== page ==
Awhile back, writer Dave Zielinski got together with Marilyn Vos Savant and had a chat with her about the importance of public speaking and how we can all be more effective at delivering the benefits of public speaking. If you don’t know who Marilyn is, she’s been identified as one of the smartest people in the world. Clearly, whatever she has to say about speaking should be of at least some interest to those of us who never ranked that highly on the IQ test…
Who Is Marilyn Vos Savant
Before we spend any time listening to what Marilyn Vos Savant says, perhaps it would be worth our time to make sure that we know just exactly who she is. She has done a lot with her life, but what really got her on the map was when she took an IQ test and scored 186 on it. Note that an average IQ is 100 and 186 is almost 6 standard deviations away from this – she’s a lot smarter than the rest of us!
Marilyn is married to a smart guy also. She is married to Robert Jarvik who is one of the developers of the Jarvik-7 artificial heart. Since then she has been made Chief Financial Officer of Jarvik Heart, Inc. Probably what matters more to us is that Toastmasters International named her one of “Five Outstanding Speakers of 1999.
Just to round things out, Marilyn writes a weekly column in the Sunday Parade magazine that is included in a large number of local newspapers. She’s been writing this column since 1986 (that’s for over 30 years!). Needless to say, she’s very well known and she is often asked to come and give speeches. This means that she must know what she’s talking about when she tells us how to do a better job of giving speeches!
Marilyn’s Suggestions For Giving Better Speeches
When Marilyn gives a speech, more often than not she is trying to convince her audience about something. This, of course, naturally leads to the question of just exactly how she thinks that we should go about trying to do this in a speech. One of her suggestions is for us to take a careful look at the analogies that we plan on using. Marilyn reports that a lot of the speeches that she has to sit though use inappropriate analogies. Additionally, she points out that if what we are trying to get people to do will take a long time, we should stay away from trying to appeal to their emotions. The reason for this is because emotions are short lived and won’t last long enough to complete the task.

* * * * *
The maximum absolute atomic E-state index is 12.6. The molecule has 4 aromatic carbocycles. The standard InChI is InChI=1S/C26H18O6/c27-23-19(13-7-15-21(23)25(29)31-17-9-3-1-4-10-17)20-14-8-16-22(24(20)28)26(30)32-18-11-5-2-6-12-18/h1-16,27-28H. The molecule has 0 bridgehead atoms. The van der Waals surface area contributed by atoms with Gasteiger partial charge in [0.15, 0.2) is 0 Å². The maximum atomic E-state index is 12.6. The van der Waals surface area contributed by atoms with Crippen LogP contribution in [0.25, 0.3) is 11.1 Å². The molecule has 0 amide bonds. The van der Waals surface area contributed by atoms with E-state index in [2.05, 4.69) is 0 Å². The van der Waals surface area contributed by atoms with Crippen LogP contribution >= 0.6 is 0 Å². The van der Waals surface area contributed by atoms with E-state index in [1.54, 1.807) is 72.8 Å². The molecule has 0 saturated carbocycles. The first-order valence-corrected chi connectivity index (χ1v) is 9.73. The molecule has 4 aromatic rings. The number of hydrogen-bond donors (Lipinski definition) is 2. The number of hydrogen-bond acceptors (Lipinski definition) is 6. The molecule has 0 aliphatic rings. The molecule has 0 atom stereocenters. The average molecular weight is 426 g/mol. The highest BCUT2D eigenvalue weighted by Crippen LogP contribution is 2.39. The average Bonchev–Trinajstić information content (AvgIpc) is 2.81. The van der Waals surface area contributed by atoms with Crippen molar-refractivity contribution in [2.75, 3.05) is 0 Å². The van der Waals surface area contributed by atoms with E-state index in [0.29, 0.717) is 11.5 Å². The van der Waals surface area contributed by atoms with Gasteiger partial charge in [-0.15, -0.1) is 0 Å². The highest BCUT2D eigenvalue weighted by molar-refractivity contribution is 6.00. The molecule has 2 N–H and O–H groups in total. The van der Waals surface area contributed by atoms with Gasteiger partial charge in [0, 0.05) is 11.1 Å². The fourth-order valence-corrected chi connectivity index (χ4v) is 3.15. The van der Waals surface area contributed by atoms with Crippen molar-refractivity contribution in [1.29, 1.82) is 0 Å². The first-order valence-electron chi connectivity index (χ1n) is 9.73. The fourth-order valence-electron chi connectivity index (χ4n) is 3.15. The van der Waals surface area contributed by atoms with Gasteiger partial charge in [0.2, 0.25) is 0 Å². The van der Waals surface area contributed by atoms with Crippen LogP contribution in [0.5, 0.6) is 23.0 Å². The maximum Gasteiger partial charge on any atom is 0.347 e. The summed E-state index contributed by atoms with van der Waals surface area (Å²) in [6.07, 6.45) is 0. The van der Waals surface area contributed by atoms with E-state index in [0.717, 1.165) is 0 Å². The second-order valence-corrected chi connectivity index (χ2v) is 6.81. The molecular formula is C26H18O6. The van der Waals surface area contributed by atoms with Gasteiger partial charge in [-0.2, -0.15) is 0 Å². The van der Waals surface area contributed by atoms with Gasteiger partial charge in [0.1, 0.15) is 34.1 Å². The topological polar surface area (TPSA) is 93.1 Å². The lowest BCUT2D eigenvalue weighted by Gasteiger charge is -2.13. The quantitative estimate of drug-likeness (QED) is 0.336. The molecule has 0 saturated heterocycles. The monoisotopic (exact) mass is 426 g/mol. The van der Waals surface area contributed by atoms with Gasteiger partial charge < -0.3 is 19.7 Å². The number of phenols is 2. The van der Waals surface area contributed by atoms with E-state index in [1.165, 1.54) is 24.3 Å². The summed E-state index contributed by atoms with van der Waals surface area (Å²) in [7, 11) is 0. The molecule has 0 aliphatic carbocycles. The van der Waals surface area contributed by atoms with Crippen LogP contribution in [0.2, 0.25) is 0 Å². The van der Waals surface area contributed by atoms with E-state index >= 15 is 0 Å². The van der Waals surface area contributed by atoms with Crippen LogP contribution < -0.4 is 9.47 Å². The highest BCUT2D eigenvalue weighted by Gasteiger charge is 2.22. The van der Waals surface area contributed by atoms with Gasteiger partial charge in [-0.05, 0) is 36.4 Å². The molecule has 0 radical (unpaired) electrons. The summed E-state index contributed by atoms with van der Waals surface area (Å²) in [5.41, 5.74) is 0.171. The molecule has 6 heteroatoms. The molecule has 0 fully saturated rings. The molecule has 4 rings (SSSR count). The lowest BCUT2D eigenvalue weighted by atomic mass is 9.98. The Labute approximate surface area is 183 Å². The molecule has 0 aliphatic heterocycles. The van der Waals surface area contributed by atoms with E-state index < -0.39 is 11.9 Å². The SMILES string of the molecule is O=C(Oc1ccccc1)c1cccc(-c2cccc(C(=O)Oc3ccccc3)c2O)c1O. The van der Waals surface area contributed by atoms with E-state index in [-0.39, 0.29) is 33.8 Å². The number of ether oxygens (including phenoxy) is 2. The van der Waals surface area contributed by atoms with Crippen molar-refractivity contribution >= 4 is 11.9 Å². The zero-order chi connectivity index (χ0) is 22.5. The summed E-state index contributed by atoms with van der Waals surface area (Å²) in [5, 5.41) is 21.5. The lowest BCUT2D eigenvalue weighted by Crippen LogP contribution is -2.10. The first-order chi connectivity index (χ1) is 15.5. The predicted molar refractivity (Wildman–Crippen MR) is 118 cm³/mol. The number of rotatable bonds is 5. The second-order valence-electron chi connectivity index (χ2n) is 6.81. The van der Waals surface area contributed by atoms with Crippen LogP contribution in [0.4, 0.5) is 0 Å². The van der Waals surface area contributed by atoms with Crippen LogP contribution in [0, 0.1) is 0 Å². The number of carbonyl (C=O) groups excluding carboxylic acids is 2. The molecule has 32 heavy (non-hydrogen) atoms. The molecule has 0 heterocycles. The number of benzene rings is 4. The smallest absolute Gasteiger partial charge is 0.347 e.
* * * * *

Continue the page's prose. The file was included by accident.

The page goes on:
You would think that when you are dealing with someone who is as smart as Marilyn is, when she is giving a speech in which she wants to convince the audience about something, she would load it up with facts and stats. However, interestingly enough, this is not the approach she takes. Marilyn points out that she knows that factual material can be selective (we just present the parts that support our view) and she knows that relational material can be superficial. Instead, she tries to use examples from different situations. This provides the greatest level of proof.
Finally, when we are trying to convince an audience to see the world the way that we do, it can often be helpful to present material that we’ve taken the time to research. This brings up the question of just exactly where we should go about getting this material. Marilyn suggests that we stick to unassailable sources such as NASA and the Food and Drug Administration (FDA). What she has found is the most other sources are all too often filled with both errors and bias.
What All Of This Means For You
I’d like to think of myself as being a smart guy, but come on, I’m no genus. Marilyn is clearly a very, very smart lady. Since everyone recognizes that she is really smart, they often ask her to come and give a talk to them. Because of this she has developed some very good speaking skills that she is willing to share with us.
More often than not, when Marilyn gives a speech she is trying to convince her audience about something. She thinks that when we are trying to convince an audience about something, we need to be careful to only use good analogies and we also have to stay away from trying to use emotions to get commitment to long-term projects. Marilyn does not believe in loading a speech up with a lot of facts – she prefers to use a variety of examples. Finally, she believes in getting her information from solid sources that provide good data – not a random website.
No, we all may never be as smart as Marilyn is. However, we can tap into the speaking skills that she has developed and use her suggestions in our next speech. We may not be as smart as she is, but we sure can do as good of a job of speaking as she does!
Question For You: Do you think that using emotional material is a better way to persuade your audiences?
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Note: What we talked about are advanced speaking skills. If you are just starting out I highly recommend joining Toastmasters in order to get the benefits of public speaking. Look for a Toastmasters club to join in your home town by visiting the web site www.Toastmasters.org. Toastmasters is dedicated to helping their members to understand the importance of public speaking by developing listening skills and getting presentation tips. Toastmasters is how I got started speaking and it can help you also!
What We’ll Be Talking About Next Time
In order to give a great speech, everything has to come together for us. We tend to spend a lot of time worrying about many of the easy-to-see details that contribute to the importance of public speaking such as lighting, microphones, etc. However, it turns out that the most important things that relate to giving a great speech are really inside of us: our voice, body, and mind.